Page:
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DailyTidings.com
  • 'Sin' taxes set aside

  • Democratic state lawmakers don't want to derail income tax boost
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  • SALEM — Proposed beer and cigarette tax hikes have been shelved by Democratic legislative leaders who say they don't want to increase the tax burden on working class people in these tough economic times.
    But there's another issue at play here — lawmakers also don't want beer and cigarette tax increases to drag down the big income tax increase package they've already passed to balance the next two-year budget.
    The $733 million tax increase on corporations and upper-income households is central to the Democrats' strategy to keep state services afloat by making some cuts, using reserves and stimulus dollars and trying to avoid raising taxes on lower- and middle-income Oregonians.
    "At this point, so-called 'sin' taxes do not meet the test," Oregon House Speaker Dave Hunt said on Friday.
    That means there will be no further consideration this year of a 60-cent-a-pack cigarette tax hike to pay for public health and tobacco reduction efforts or a beer tax that sponsors say would add 14 cents to the cost of a glass of beer to help pay for addiction treatment.
    Backers of those 'sin' taxes are disappointed. But they say they understand the need to hold off for now given the likelihood that anti-tax-increase activists will succeed with a referral campaign to force a statewide vote on the Democrats' budget-balancing income tax package.
    The worry is that the beer and tobacco industries also would have tried to refer to the voters any tax increases on those products — resulting in multiple tax increase measures on one statewide ballot early next year.
    "There was concern that the tobacco industry would come into a ballot measure fight, and potentially bring down the tobacco tax and all other taxes on the ballot," said Alejandro Queral of the American Heart Association, a leading backer of the cigarette tax.
    Queral also said, however, that cigarette tax supporters will be back with a new proposal, and he says he believes they have enough support to prevail in a future legislative session.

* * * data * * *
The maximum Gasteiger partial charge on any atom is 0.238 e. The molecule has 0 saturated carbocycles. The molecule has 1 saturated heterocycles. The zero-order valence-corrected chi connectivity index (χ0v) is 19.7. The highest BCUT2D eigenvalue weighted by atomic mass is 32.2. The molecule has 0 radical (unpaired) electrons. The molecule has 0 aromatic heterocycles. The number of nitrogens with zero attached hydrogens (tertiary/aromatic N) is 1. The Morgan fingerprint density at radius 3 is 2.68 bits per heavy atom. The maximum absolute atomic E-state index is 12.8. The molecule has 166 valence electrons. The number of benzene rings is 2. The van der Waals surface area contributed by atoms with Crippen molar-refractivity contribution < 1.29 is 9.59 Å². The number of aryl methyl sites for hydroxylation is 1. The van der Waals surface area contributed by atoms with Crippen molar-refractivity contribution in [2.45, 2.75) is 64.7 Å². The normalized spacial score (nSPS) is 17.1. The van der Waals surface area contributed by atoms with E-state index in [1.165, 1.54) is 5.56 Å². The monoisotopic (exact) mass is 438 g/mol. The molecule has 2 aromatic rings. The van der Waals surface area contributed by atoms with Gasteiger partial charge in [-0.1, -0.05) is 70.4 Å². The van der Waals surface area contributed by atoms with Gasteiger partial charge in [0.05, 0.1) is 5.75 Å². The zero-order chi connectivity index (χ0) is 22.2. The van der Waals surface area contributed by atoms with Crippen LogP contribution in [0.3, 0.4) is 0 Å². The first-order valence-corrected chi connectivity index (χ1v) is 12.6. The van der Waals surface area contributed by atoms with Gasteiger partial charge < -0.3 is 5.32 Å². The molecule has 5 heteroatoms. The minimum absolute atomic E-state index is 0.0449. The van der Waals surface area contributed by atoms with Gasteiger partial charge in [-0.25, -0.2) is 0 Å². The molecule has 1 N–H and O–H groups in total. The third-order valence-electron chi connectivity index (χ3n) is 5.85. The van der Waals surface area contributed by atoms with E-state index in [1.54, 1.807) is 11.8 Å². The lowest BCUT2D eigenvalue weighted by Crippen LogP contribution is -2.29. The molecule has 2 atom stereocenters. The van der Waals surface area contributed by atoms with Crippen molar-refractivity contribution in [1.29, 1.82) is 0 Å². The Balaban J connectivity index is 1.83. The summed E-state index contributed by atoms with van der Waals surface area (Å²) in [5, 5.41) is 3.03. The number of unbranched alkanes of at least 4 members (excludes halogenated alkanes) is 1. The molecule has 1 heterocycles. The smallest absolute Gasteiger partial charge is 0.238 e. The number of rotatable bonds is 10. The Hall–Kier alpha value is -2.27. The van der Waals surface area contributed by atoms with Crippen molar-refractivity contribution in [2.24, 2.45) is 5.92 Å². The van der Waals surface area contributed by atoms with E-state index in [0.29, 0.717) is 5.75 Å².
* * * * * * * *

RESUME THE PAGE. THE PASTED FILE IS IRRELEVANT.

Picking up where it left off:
Similarly, state Sen. Floyd Prozanksi, one of the chief sponsors of the beer tax increase, said that while that proposal has been sidelined for now, it likely will be front-and-center when the 2010 Legislature meets.
    "A lot of people have sent me e-mails favoring this as a sensible, reasonable approach," the Eugene Democrat said of his beer tax plan. "I believe we will be talking about this next February."
    The beer industry has managed to bottle up beer tax increases for the past 32 years, but Oregon lawmakers have voted to pass cigarette tax boosts over the years.
    In the 2007 session, lawmakers approved an 84.5-cent-a-pack cigarette tax increase to expand health coverage to uninsured children. But the tax subsequently was referred to the ballot and rejected by Oregon voters later that year.
    That came after the tobacco industry spent $12 million on a TV campaign that focused on what it called the ill-advised move of enshrining the tobacco tax in Oregon's constitution.
    House Democrats had reluctantly placed the cigarette tax on the ballot as a constitutional amendment because of House Republicans' refusal to provide the votes needed to pass the tax outright or place it before voters as a statute.
    This year, Democrats avoided using a cigarette tax increase as a way to expand the children's health program. Instead, they have approved higher taxes on hospitals and health insurers to extend coverage to 80,000 children and 35,000 low-income adults.
    Political analyst Jim Moore said that, from the Democrats' perspective, it makes political sense to put the tobacco and beer taxes off to one side right now if their goal is to have the $733 million income tax package survive a trip to the ballot.
    "The cigarette and beer taxes aren't central to the budget, so they don't bring them up right now. Otherwise, it could be seen by the voters as government raising taxes on everything and having them all fail," said Moore, who teaches at Pacific University in Forest Grove.

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